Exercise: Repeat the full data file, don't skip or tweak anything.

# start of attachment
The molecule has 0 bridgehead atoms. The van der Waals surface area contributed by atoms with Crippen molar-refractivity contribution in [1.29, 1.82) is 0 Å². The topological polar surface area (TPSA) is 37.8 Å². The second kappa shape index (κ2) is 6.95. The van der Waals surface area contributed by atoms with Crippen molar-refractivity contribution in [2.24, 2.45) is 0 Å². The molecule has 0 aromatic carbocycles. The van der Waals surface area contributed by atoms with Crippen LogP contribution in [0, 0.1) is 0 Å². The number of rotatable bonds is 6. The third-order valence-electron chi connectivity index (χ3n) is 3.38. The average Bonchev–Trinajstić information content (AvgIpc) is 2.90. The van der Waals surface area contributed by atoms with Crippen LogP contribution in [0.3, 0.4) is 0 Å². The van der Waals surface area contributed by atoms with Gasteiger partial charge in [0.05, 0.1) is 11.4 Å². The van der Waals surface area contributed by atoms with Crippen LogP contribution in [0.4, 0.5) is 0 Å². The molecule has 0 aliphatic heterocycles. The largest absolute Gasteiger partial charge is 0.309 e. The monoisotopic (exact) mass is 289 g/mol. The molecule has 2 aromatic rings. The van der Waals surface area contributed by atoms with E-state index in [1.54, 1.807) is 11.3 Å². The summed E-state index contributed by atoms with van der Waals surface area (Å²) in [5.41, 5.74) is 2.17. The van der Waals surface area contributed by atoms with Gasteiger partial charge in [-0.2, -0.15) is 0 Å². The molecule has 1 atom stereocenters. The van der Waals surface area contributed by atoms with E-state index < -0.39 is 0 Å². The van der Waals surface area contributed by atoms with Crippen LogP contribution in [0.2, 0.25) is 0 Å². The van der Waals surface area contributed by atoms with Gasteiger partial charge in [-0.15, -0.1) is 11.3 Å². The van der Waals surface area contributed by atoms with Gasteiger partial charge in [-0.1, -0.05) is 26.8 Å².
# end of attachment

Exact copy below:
The molecule has 0 bridgehead atoms. The van der Waals surface area contributed by atoms with Crippen molar-refractivity contribution in [1.29, 1.82) is 0 Å². The topological polar surface area (TPSA) is 37.8 Å². The second kappa shape index (κ2) is 6.95. The van der Waals surface area contributed by atoms with Crippen molar-refractivity contribution in [2.24, 2.45) is 0 Å². The molecule has 0 aromatic carbocycles. The van der Waals surface area contributed by atoms with Crippen LogP contribution in [0, 0.1) is 0 Å². The number of rotatable bonds is 6. The third-order valence-electron chi connectivity index (χ3n) is 3.38. The average Bonchev–Trinajstić information content (AvgIpc) is 2.90. The van der Waals surface area contributed by atoms with Crippen LogP contribution in [0.3, 0.4) is 0 Å². The van der Waals surface area contributed by atoms with Gasteiger partial charge in [0.05, 0.1) is 11.4 Å². The van der Waals surface area contributed by atoms with Crippen LogP contribution in [0.4, 0.5) is 0 Å². The molecule has 0 aliphatic heterocycles. The largest absolute Gasteiger partial charge is 0.309 e. The monoisotopic (exact) mass is 289 g/mol. The molecule has 2 aromatic rings. The van der Waals surface area contributed by atoms with E-state index in [1.54, 1.807) is 11.3 Å². The summed E-state index contributed by atoms with van der Waals surface area (Å²) in [5.41, 5.74) is 2.17. The van der Waals surface area contributed by atoms with Gasteiger partial charge in [-0.2, -0.15) is 0 Å². The molecule has 1 atom stereocenters. The van der Waals surface area contributed by atoms with E-state index < -0.39 is 0 Å². The van der Waals surface area contributed by atoms with Crippen LogP contribution in [0.2, 0.25) is 0 Å². The van der Waals surface area contributed by atoms with Gasteiger partial charge in [-0.15, -0.1) is 11.3 Å². The van der Waals surface area contributed by atoms with Gasteiger partial charge in [-0.1, -0.05) is 26.8 Å².